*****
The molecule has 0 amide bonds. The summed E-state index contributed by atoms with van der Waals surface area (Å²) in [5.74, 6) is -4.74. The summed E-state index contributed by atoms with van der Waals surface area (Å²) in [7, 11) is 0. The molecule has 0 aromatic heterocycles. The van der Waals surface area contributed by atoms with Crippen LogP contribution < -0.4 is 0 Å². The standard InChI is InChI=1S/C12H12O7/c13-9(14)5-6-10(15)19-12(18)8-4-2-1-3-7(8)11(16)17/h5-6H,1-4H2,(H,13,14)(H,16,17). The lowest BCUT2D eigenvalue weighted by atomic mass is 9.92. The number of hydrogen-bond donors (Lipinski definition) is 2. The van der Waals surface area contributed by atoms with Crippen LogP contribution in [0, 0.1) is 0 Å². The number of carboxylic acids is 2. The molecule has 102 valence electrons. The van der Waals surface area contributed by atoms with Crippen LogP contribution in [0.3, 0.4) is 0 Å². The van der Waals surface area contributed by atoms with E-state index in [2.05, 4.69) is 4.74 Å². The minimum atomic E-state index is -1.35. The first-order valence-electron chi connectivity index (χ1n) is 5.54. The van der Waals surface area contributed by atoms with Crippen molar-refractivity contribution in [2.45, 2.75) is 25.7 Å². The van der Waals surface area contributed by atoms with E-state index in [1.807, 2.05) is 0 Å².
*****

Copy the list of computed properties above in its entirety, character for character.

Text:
The molecule has 0 amide bonds. The summed E-state index contributed by atoms with van der Waals surface area (Å²) in [5.74, 6) is -4.74. The summed E-state index contributed by atoms with van der Waals surface area (Å²) in [7, 11) is 0. The molecule has 0 aromatic heterocycles. The van der Waals surface area contributed by atoms with Crippen LogP contribution < -0.4 is 0 Å². The standard InChI is InChI=1S/C12H12O7/c13-9(14)5-6-10(15)19-12(18)8-4-2-1-3-7(8)11(16)17/h5-6H,1-4H2,(H,13,14)(H,16,17). The lowest BCUT2D eigenvalue weighted by atomic mass is 9.92. The number of hydrogen-bond donors (Lipinski definition) is 2. The van der Waals surface area contributed by atoms with Crippen LogP contribution in [0, 0.1) is 0 Å². The number of carboxylic acids is 2. The molecule has 102 valence electrons. The van der Waals surface area contributed by atoms with Crippen LogP contribution in [0.3, 0.4) is 0 Å². The van der Waals surface area contributed by atoms with E-state index in [2.05, 4.69) is 4.74 Å². The minimum atomic E-state index is -1.35. The first-order valence-electron chi connectivity index (χ1n) is 5.54. The van der Waals surface area contributed by atoms with Crippen molar-refractivity contribution in [2.45, 2.75) is 25.7 Å². The van der Waals surface area contributed by atoms with E-state index in [1.807, 2.05) is 0 Å².